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IRS guidance on environmental cleanup projects.

For a two-year period that began on February 2, 1998, taxpayers may seek written guidance from the IRS on the capitalization or deductibility of environmental cleanup costs incurred during multiyear projects under revenue procedure 98-17 (1998-5 IRB 1). This new procedure is similar to one the IRS proposed last year (revenue procedure 97-7, 1997-1, IRB 8). Generally, 98-17 removes some procedural impediments to resolving all of the tax issues associated with an environmental remediation project.

The environmental cleanup guidance could cover years for which a return has been filed, is under examination or is before an IRS appeals office. It also could cover future years. The IRS will not provide guidance, however, if the taxpayer (or a related party) is litigating the issue under discussion.

The written guidance applies only to the costs of activities that the taxpayer describes in its request for a ruling. These may include costs for assessment, mitigation, removal or remediation of environmental hazards, whether latent or imminent, on the taxpayer's property or other property. An environmental cleanup project may consist of one or more related cleanup activities, such as

* Studying, remediating and monitoring soil and groundwater at a former manufacturing site.

* Removing and replacing asbestos in manufacturing equipment located at several of the taxpayer's operating plants.

* Removing underground storage tanks, treating contaminated soil and groundwater, and removing asbestos from a retail facility where the taxpayer intends to begin operations.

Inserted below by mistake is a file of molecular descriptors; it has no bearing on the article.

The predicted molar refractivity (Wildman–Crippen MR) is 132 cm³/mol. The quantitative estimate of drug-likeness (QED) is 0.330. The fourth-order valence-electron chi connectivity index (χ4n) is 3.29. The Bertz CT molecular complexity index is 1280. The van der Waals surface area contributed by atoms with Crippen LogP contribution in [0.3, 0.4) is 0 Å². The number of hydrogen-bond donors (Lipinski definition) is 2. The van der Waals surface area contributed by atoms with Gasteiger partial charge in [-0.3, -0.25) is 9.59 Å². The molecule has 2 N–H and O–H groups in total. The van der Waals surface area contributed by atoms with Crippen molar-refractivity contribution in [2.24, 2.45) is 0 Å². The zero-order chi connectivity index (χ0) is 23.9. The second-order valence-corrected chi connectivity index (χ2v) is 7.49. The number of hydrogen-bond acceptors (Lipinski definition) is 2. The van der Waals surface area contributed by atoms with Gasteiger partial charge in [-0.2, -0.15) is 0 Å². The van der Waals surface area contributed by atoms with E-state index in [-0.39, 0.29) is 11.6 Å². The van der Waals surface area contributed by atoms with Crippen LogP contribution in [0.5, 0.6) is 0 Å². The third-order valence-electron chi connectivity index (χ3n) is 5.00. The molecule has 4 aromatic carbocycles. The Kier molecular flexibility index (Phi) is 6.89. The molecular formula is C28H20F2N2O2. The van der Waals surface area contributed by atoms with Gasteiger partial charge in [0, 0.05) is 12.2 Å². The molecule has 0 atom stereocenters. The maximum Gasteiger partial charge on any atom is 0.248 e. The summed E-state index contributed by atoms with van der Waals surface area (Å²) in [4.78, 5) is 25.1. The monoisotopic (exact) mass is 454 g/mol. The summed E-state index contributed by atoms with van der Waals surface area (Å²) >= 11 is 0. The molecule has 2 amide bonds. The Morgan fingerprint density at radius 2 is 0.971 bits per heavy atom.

Observation: Revenue procedure 98-17 signals that it is the IRS's intention to continue addressing capitalization issues one by one, taxpayer by taxpayer. The IRS has resisted suggestions that It issue "generic" guidance on distinguishing between costs that may be deducted on a current basis and those that should be capitalized. But, environmental remediation would be particularly amenable to broad guidance as projects tend to have similar characteristics.

Generally, the procedure set forth in 98-17 allows taxpayers to obtain unified consideration of issues that otherwise might be dealt with on a piecemeal basis as federal income tax returns are audited. A company undertaking an expensive remediation project may welcome this opportunity to put the tax issues to rest early. Some may want to first explore the benefits of this procedure, possibly by using the pre-submission conference procedure announced by the IRS last spring.

--Tracy Hollingsworth, Esq., staff director of tax councils at Manufacturers Alliance, Arlington, Virginia.
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Publication:Journal of Accountancy
Article Type:Brief Article
Date:Apr 1, 1998
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